What do I associate with Switzerland? Mountains, lakes, skiing, banking, cuckoo clocks, chocolate and watches. Although it's thought of as being very mountainous, Switzerland has a large plateau area, where the big cities were built and most of the population live. There are two separate mountain ranges, the Alps to the south and the Jura, to the west. The Alps constitute about 60% of the country's total area and there are 208 mountains over 3,000 metres high - with 24 of them over 4,000 metres. The highest is Monte Rosa (Dufoursptiz) at 4,634 metres, situated on the Swiss/Italian border. The Swiss Alps, are also renowned for glaciers and these form the headwaters of several of Europe's major rivers: Rhine, Inn, Ticino and Rhône, flowing north, south, east and west.

Switzerland has existed as a state in its present form since the adoption of the Swiss Federal Constitution in 1848. But the cantons which constitute the present day country established a defensive alliance in 1291, that has existed in roughly that form since, give or take a few invasions. Switzerland has been famously neutral through all the World Wars and beyond. Less commendably, Switzerland was the last western republic (the Principality of Liechtenstein, which is closely associated with Switzerland, followed in 1984) to grant women the right to vote.

Facts and Factoids

  • Switzerland is known as Confoederatio Helvetica – which explains the abbreviation CH. Modern Switzerland is a federal republic consisting of 26 cantons, with Bern(e) as the federal city (not formally the capital).
  • Switzerland is not governed by one head of state. Instead it has a seven-member executive council that serves as the Swiss collective head of state. A president is elected for one-year in office.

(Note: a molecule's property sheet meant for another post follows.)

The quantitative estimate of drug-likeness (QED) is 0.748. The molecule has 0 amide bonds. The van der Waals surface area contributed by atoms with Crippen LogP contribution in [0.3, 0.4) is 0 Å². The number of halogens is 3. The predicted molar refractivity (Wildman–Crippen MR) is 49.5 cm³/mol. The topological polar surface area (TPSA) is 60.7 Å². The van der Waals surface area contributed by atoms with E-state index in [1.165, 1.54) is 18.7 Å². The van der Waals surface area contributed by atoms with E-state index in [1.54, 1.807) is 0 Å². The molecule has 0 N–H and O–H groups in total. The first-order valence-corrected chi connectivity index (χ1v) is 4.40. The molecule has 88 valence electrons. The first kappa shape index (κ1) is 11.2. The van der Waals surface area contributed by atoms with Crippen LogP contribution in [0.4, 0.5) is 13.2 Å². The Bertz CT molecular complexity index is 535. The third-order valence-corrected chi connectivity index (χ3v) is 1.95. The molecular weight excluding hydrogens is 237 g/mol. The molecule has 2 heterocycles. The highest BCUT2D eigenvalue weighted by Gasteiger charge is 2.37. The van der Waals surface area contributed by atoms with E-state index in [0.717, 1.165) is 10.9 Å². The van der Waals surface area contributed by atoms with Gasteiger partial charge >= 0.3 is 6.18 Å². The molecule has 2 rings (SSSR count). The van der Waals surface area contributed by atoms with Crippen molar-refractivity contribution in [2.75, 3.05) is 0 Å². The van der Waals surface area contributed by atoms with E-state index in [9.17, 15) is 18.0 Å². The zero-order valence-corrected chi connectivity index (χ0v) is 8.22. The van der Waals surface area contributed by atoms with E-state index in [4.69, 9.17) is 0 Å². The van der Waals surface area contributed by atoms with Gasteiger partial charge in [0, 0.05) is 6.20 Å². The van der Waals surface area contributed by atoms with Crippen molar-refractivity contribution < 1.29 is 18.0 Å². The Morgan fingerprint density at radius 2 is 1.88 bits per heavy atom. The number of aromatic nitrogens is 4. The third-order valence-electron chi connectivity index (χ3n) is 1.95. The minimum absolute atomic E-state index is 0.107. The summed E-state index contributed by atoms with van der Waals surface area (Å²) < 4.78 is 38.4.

• Switzerland has four national languages, although English is increasingly popular. The four official languages are French, German, Italian and Rhaeto-Romantsch (with Latin roots),
  • Switzerland's Gotthard Tunnel is the longest in the world – measuring 57 kilometres in length.
  • There are enough nuclear fallout shelters in Switzerland to accommodate its entire human population. This is due to laws that require everybody to have access to a shelter in their building or nearby.
  • The Swiss invented Velcro, cellophane, the Swiss Army Knife, absinthe, the potato peeler, Helvetica font, LSD, muesli, edible chocolate gold and milk chocolate. (The Swiss eat more chocolate than any other nation in the world.)
  • Switzerland is one of the only two countries to have a square flag. The Vatican has the only other square flag in the world.

What to See in Switzerland?

Head to Switzerland for glorious mountain and lake scenery, hiking and winter sports. And make sure your bank account is topped up. I've been through Switzerland several times, for short trips (it's too expensive to stay for long), on road (and rail) trips to southern and eastern Europe, experiencing some of the famous road tunnels, as well as taking in the views, and skiing.

Read about some of my trips here:

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